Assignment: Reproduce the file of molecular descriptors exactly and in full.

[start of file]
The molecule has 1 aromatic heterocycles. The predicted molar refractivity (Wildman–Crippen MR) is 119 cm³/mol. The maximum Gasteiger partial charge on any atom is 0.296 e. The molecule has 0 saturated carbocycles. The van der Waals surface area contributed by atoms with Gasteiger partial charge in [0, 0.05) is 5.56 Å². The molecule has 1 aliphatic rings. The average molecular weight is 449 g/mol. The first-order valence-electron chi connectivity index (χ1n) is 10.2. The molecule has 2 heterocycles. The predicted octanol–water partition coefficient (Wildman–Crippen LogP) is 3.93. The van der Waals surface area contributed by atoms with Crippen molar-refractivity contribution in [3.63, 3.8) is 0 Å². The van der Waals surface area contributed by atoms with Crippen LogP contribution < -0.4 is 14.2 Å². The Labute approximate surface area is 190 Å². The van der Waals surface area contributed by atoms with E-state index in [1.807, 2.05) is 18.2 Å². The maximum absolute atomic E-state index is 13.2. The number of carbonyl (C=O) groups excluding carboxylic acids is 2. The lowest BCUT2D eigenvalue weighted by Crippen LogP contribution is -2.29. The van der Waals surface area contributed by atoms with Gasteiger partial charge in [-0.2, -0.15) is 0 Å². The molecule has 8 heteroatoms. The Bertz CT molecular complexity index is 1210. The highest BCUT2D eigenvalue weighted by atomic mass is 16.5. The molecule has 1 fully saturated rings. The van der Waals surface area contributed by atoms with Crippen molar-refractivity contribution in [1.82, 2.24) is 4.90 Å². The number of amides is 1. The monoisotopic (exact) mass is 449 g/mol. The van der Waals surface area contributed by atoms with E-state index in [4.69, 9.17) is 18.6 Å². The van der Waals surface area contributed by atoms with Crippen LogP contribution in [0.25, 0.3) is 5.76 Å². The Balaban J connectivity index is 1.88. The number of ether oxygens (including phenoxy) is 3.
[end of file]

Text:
The molecule has 1 aromatic heterocycles. The predicted molar refractivity (Wildman–Crippen MR) is 119 cm³/mol. The maximum Gasteiger partial charge on any atom is 0.296 e. The molecule has 0 saturated carbocycles. The van der Waals surface area contributed by atoms with Gasteiger partial charge in [0, 0.05) is 5.56 Å². The molecule has 1 aliphatic rings. The average molecular weight is 449 g/mol. The first-order valence-electron chi connectivity index (χ1n) is 10.2. The molecule has 2 heterocycles. The predicted octanol–water partition coefficient (Wildman–Crippen LogP) is 3.93. The van der Waals surface area contributed by atoms with Crippen molar-refractivity contribution in [3.63, 3.8) is 0 Å². The van der Waals surface area contributed by atoms with Crippen LogP contribution < -0.4 is 14.2 Å². The Labute approximate surface area is 190 Å². The van der Waals surface area contributed by atoms with E-state index in [1.807, 2.05) is 18.2 Å². The maximum absolute atomic E-state index is 13.2. The number of carbonyl (C=O) groups excluding carboxylic acids is 2. The lowest BCUT2D eigenvalue weighted by Crippen LogP contribution is -2.29. The van der Waals surface area contributed by atoms with Gasteiger partial charge in [-0.2, -0.15) is 0 Å². The molecule has 8 heteroatoms. The Bertz CT molecular complexity index is 1210. The highest BCUT2D eigenvalue weighted by atomic mass is 16.5. The molecule has 1 fully saturated rings. The van der Waals surface area contributed by atoms with Crippen molar-refractivity contribution in [1.82, 2.24) is 4.90 Å². The number of amides is 1. The monoisotopic (exact) mass is 449 g/mol. The van der Waals surface area contributed by atoms with E-state index in [4.69, 9.17) is 18.6 Å². The van der Waals surface area contributed by atoms with Crippen LogP contribution in [0.25, 0.3) is 5.76 Å². The Balaban J connectivity index is 1.88. The number of ether oxygens (including phenoxy) is 3.